A friend asked me to repair her friends Samsung Galaxy S3 mobile phone, that had a broken glass screen/digitizer, so I had a closer look at it. The process of replacing the glass screen/digitizer on a Samsung Galaxy S3 is straight forward and not many tools are needed. However, what you really need is patience… a lot of it.
This post shows how it is done and why I still would not recommend it anyway.
QCAD is a great free and open source CAD software. Although limited to 2D design, it is my favorite tool for drafting, construction and simple sketches. It is well documented overall, but one issue I could not find a solution for, was how to label dimensions with symbols, special characters or certain font styles (bold, italic, super-/subscript).
This blog post provides a simple trick to get it done.
I am recently working on some scientific papers for which I have to visualize a lot of mathematical functions. In a good scientific paper the graphs (and visualizations in general) should be colorless and utilize dotted/dashed lines or lines with symbols on it instead of colors. This has several advantages: A colorless plot is more neutral to the reader, he/she does not get distracted by the different colors. A reader may also have a (subliminal) preference in color, so he/she pays more attention to e.g. the red curve than the yellow one, that is hardly readable on the white background anyway. This also helps to distinguish functions, if they are plotted in one diagram and printed in gray scale mode or read by color blind people. Also, if two identical functions are plotted in one diagram, using just colors will probably only show one of the functions and hide the other.
I am using the CAS software Maxima to do the calculations, which in turn uses gnuplot to plot the functions. Gnuplot alone does the job perfectly. However, when plotting functions (and not discrete data points) using lines with symbols on it from within Maxima (which also uses gnuplot to plot the graphs), the results are quite ugly. There seems to be no proper solution to this problem.
This blog post suggests a workaround that is rather ugly, but which produces very nice graphics, that meet the above-mentioned requirements.
I recently bought a Samsung SSD to replace my HDD in my Arch Linux notebook. It is a “Samsung SSD 840 EVO 2.5 Zoll SATA”. One of the first things I do when I get new hardware is to make sure the latest firmware is installed. Mine did not have the latest firmware update and – as it was to expect – Samsung SSD firmware updates under GNU/Linux are not (officially) supported. Samsung ships only Microsoft Windows software, called “Magician”, which can directly update the firmware or create a live USB-Stick to do the update. Additionally, they provide *.iso image files (one for Microsoft Windows systems and one for Apple computer, respectively) to update the firmware from a live CD. The *.iso image file intended for Microsoft Windows would also work under GNU/Linux, only that my notebook does not have a CD Drive anymore. Obvioulsy, the only option left was to create my own live USB-Stick under GNU/Linux – without using Microsoft Windows and that crappy Samsung “Magician” software. A simple “dd” comand to “burn” the *.iso file on an USB-Stick did not do the trick, as the Isolinux version Samsung uses is over 10 years (!) old.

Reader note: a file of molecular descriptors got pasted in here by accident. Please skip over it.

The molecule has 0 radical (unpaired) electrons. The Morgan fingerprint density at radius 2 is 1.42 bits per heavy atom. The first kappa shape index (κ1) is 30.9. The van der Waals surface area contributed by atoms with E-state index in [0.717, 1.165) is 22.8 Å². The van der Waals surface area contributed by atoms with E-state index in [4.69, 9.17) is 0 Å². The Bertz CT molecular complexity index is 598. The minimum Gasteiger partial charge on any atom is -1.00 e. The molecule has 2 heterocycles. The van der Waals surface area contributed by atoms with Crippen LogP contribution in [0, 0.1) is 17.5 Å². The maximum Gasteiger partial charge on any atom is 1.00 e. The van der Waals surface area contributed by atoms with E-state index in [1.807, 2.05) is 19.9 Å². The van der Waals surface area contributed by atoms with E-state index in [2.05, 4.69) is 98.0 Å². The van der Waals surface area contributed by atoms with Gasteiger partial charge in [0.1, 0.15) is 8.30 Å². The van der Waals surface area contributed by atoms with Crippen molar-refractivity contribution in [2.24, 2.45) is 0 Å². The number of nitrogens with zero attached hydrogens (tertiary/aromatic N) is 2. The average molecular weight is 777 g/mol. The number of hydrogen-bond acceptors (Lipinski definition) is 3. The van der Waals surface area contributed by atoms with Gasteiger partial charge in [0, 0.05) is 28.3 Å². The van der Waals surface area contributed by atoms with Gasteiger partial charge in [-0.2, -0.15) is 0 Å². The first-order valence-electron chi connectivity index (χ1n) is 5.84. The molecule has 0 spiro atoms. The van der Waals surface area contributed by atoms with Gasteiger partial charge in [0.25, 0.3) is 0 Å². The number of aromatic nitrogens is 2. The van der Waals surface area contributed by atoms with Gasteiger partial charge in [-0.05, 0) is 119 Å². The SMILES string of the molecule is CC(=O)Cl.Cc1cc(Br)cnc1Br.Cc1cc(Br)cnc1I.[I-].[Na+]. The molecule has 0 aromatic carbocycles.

This article shows how to update the firmware of a “Samsung SSD 840 EVO 2.5 Zoll SATA” under GNU/Linux using a bootable live USB-Stick.
There is a lot of confusion and wrong information in the internet about the Unified Extensible Firmware Interface (UEFI) and how to set it up correctly – especially under GNU/Linux. What makes things worse and also confused me a lot is that all vendors tend to implement this “standard” differently. So although UEFI is defined as a new industry standard replacing the BIOS, it can hardly be called “standard” at this time. Yet another problem of understanding UEFI is, that people seem to mix up words that have a special meaning.
My old notebook still uses the old BIOS-MBR setup, not capable of any UEFI fancy-ness. But it is dying, so I recently bought a new one. It is an “HP EliteBook 840 G1”. I used that opportunity to familiarize myself with UEFI and GNU/Linux.
This article explains two things (only taking GPT setups into account):
How is UEFI implemented in practice and set up with GNU/Linux?
The Archos 101 has a crappy touch screen, as all the owners of this device already know. Most of the other problems could be fixed using a custom rom like urukdroid. But the touchscreen has been bugging me for the past year now: the touchscreen sometimes just acts weird (wild and random clicks, or almost no reaction), until it is “recalibrated”. No wonder, since it is a cheap USB touch screen “UNITEC USB Touch (Win7)”, probably made for windows 7 netbooks. Since the recalibration is hidden deep in the android settings, but needs regular access, I wrote a simple app as a “shortcut” to it. You can find the app download link at the end of the article.